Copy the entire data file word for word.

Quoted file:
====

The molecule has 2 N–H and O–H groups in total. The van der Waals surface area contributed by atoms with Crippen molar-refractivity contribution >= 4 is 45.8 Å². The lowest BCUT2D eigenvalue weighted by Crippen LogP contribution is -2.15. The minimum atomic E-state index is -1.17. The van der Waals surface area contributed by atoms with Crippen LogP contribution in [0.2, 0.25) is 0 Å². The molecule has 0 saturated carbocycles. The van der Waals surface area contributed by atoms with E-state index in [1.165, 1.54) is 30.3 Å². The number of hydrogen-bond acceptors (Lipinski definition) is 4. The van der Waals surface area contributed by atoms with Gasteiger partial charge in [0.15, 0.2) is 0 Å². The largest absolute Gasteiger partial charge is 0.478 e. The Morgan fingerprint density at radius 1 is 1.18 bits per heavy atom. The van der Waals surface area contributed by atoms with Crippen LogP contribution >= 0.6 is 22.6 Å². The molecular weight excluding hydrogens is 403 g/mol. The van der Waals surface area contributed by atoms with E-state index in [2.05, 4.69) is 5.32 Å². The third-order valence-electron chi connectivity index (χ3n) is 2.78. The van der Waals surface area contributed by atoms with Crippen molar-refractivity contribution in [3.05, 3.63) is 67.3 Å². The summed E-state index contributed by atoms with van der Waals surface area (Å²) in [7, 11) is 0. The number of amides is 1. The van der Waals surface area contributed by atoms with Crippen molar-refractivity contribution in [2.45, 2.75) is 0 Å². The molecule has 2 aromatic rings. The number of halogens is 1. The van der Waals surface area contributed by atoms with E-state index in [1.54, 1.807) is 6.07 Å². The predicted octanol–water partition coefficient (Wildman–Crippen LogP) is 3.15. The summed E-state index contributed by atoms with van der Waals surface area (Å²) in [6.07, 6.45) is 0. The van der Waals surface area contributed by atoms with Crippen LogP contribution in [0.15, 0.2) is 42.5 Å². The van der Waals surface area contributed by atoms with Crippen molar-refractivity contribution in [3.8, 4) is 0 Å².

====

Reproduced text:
The molecule has 2 N–H and O–H groups in total. The van der Waals surface area contributed by atoms with Crippen molar-refractivity contribution >= 4 is 45.8 Å². The lowest BCUT2D eigenvalue weighted by Crippen LogP contribution is -2.15. The minimum atomic E-state index is -1.17. The van der Waals surface area contributed by atoms with Crippen LogP contribution in [0.2, 0.25) is 0 Å². The molecule has 0 saturated carbocycles. The van der Waals surface area contributed by atoms with E-state index in [1.165, 1.54) is 30.3 Å². The number of hydrogen-bond acceptors (Lipinski definition) is 4. The van der Waals surface area contributed by atoms with Gasteiger partial charge in [0.15, 0.2) is 0 Å². The largest absolute Gasteiger partial charge is 0.478 e. The Morgan fingerprint density at radius 1 is 1.18 bits per heavy atom. The van der Waals surface area contributed by atoms with Crippen LogP contribution >= 0.6 is 22.6 Å². The molecular weight excluding hydrogens is 403 g/mol. The van der Waals surface area contributed by atoms with E-state index in [2.05, 4.69) is 5.32 Å². The third-order valence-electron chi connectivity index (χ3n) is 2.78. The van der Waals surface area contributed by atoms with Crippen molar-refractivity contribution in [3.05, 3.63) is 67.3 Å². The summed E-state index contributed by atoms with van der Waals surface area (Å²) in [7, 11) is 0. The number of amides is 1. The van der Waals surface area contributed by atoms with Crippen molar-refractivity contribution in [2.45, 2.75) is 0 Å². The molecule has 2 aromatic rings. The number of halogens is 1. The van der Waals surface area contributed by atoms with E-state index in [1.54, 1.807) is 6.07 Å². The predicted octanol–water partition coefficient (Wildman–Crippen LogP) is 3.15. The summed E-state index contributed by atoms with van der Waals surface area (Å²) in [6.07, 6.45) is 0. The van der Waals surface area contributed by atoms with Crippen LogP contribution in [0.15, 0.2) is 42.5 Å². The van der Waals surface area contributed by atoms with Crippen molar-refractivity contribution in [3.8, 4) is 0 Å².